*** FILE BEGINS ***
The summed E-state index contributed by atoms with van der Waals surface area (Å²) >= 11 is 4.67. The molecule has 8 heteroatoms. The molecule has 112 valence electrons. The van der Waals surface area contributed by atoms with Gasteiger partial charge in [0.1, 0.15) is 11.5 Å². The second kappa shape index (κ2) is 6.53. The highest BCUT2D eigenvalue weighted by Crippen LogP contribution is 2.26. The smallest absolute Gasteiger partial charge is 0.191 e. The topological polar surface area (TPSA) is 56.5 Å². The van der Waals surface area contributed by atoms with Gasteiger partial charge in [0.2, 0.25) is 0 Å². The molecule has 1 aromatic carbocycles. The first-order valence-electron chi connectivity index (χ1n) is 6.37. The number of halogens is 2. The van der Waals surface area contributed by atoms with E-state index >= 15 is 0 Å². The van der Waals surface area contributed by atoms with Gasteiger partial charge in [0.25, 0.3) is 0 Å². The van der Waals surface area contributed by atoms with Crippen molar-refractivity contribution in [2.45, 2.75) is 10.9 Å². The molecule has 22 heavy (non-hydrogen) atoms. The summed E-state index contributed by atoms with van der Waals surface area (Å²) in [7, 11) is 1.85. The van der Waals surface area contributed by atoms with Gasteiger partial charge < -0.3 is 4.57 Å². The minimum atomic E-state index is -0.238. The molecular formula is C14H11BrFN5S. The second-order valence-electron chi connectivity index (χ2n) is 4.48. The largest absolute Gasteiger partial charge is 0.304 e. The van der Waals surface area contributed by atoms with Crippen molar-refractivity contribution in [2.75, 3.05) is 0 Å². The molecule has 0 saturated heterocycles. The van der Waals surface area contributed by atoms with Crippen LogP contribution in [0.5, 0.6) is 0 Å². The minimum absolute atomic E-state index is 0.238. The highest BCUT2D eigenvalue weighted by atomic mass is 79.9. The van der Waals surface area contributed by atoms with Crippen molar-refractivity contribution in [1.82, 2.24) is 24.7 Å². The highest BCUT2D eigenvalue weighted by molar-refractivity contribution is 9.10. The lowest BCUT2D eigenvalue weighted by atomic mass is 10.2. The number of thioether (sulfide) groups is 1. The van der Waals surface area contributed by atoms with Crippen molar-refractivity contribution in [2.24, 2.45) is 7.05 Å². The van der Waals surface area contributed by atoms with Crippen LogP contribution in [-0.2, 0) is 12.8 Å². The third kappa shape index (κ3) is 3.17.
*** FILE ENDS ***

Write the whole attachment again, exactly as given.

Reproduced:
The summed E-state index contributed by atoms with van der Waals surface area (Å²) >= 11 is 4.67. The molecule has 8 heteroatoms. The molecule has 112 valence electrons. The van der Waals surface area contributed by atoms with Gasteiger partial charge in [0.1, 0.15) is 11.5 Å². The second kappa shape index (κ2) is 6.53. The highest BCUT2D eigenvalue weighted by Crippen LogP contribution is 2.26. The smallest absolute Gasteiger partial charge is 0.191 e. The topological polar surface area (TPSA) is 56.5 Å². The van der Waals surface area contributed by atoms with Gasteiger partial charge in [0.2, 0.25) is 0 Å². The molecule has 1 aromatic carbocycles. The first-order valence-electron chi connectivity index (χ1n) is 6.37. The number of halogens is 2. The van der Waals surface area contributed by atoms with E-state index >= 15 is 0 Å². The van der Waals surface area contributed by atoms with Gasteiger partial charge in [0.25, 0.3) is 0 Å². The van der Waals surface area contributed by atoms with Crippen molar-refractivity contribution in [2.45, 2.75) is 10.9 Å². The molecule has 22 heavy (non-hydrogen) atoms. The summed E-state index contributed by atoms with van der Waals surface area (Å²) in [7, 11) is 1.85. The van der Waals surface area contributed by atoms with Gasteiger partial charge < -0.3 is 4.57 Å². The minimum atomic E-state index is -0.238. The molecular formula is C14H11BrFN5S. The second-order valence-electron chi connectivity index (χ2n) is 4.48. The largest absolute Gasteiger partial charge is 0.304 e. The van der Waals surface area contributed by atoms with Crippen molar-refractivity contribution in [2.75, 3.05) is 0 Å². The molecule has 0 saturated heterocycles. The van der Waals surface area contributed by atoms with Crippen LogP contribution in [0.5, 0.6) is 0 Å². The minimum absolute atomic E-state index is 0.238. The highest BCUT2D eigenvalue weighted by atomic mass is 79.9. The van der Waals surface area contributed by atoms with Crippen molar-refractivity contribution in [1.82, 2.24) is 24.7 Å². The highest BCUT2D eigenvalue weighted by molar-refractivity contribution is 9.10. The lowest BCUT2D eigenvalue weighted by atomic mass is 10.2. The number of thioether (sulfide) groups is 1. The van der Waals surface area contributed by atoms with Crippen molar-refractivity contribution in [2.24, 2.45) is 7.05 Å². The van der Waals surface area contributed by atoms with Crippen LogP contribution in [-0.2, 0) is 12.8 Å². The third kappa shape index (κ3) is 3.17.